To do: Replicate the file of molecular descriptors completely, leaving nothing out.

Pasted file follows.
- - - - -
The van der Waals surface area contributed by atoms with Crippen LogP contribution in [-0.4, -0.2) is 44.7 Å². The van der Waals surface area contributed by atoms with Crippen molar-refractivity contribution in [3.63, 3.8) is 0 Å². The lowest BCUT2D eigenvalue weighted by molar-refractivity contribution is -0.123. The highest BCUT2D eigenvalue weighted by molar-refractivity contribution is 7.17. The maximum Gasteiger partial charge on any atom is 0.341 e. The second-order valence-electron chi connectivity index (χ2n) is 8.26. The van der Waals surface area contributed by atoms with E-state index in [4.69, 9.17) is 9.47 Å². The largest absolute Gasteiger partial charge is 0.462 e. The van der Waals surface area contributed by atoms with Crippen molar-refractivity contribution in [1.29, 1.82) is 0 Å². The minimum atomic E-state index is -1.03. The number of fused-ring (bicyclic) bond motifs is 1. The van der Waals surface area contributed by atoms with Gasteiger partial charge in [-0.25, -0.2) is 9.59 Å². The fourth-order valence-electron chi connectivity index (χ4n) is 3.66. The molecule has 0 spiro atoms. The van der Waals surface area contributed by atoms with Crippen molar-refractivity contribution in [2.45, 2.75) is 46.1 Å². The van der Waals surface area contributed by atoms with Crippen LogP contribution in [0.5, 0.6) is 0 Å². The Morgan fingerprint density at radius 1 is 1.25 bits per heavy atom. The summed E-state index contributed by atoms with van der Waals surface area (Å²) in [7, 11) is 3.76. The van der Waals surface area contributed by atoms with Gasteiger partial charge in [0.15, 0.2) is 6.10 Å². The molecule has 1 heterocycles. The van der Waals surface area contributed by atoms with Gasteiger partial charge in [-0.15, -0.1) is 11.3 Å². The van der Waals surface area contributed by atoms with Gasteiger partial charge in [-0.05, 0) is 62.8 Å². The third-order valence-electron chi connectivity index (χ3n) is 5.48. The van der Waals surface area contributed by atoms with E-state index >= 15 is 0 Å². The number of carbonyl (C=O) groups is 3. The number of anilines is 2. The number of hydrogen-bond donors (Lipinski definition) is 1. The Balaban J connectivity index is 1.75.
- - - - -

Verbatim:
The van der Waals surface area contributed by atoms with Crippen LogP contribution in [-0.4, -0.2) is 44.7 Å². The van der Waals surface area contributed by atoms with Crippen molar-refractivity contribution in [3.63, 3.8) is 0 Å². The lowest BCUT2D eigenvalue weighted by molar-refractivity contribution is -0.123. The highest BCUT2D eigenvalue weighted by molar-refractivity contribution is 7.17. The maximum Gasteiger partial charge on any atom is 0.341 e. The second-order valence-electron chi connectivity index (χ2n) is 8.26. The van der Waals surface area contributed by atoms with E-state index in [4.69, 9.17) is 9.47 Å². The largest absolute Gasteiger partial charge is 0.462 e. The van der Waals surface area contributed by atoms with Crippen molar-refractivity contribution in [1.29, 1.82) is 0 Å². The minimum atomic E-state index is -1.03. The number of fused-ring (bicyclic) bond motifs is 1. The van der Waals surface area contributed by atoms with Gasteiger partial charge in [-0.25, -0.2) is 9.59 Å². The fourth-order valence-electron chi connectivity index (χ4n) is 3.66. The molecule has 0 spiro atoms. The van der Waals surface area contributed by atoms with Crippen molar-refractivity contribution in [2.45, 2.75) is 46.1 Å². The van der Waals surface area contributed by atoms with Crippen LogP contribution in [0.5, 0.6) is 0 Å². The Morgan fingerprint density at radius 1 is 1.25 bits per heavy atom. The summed E-state index contributed by atoms with van der Waals surface area (Å²) in [7, 11) is 3.76. The van der Waals surface area contributed by atoms with Gasteiger partial charge in [0.15, 0.2) is 6.10 Å². The molecule has 1 heterocycles. The van der Waals surface area contributed by atoms with Gasteiger partial charge in [-0.15, -0.1) is 11.3 Å². The van der Waals surface area contributed by atoms with Gasteiger partial charge in [-0.05, 0) is 62.8 Å². The third-order valence-electron chi connectivity index (χ3n) is 5.48. The van der Waals surface area contributed by atoms with E-state index >= 15 is 0 Å². The number of carbonyl (C=O) groups is 3. The number of anilines is 2. The number of hydrogen-bond donors (Lipinski definition) is 1. The Balaban J connectivity index is 1.75.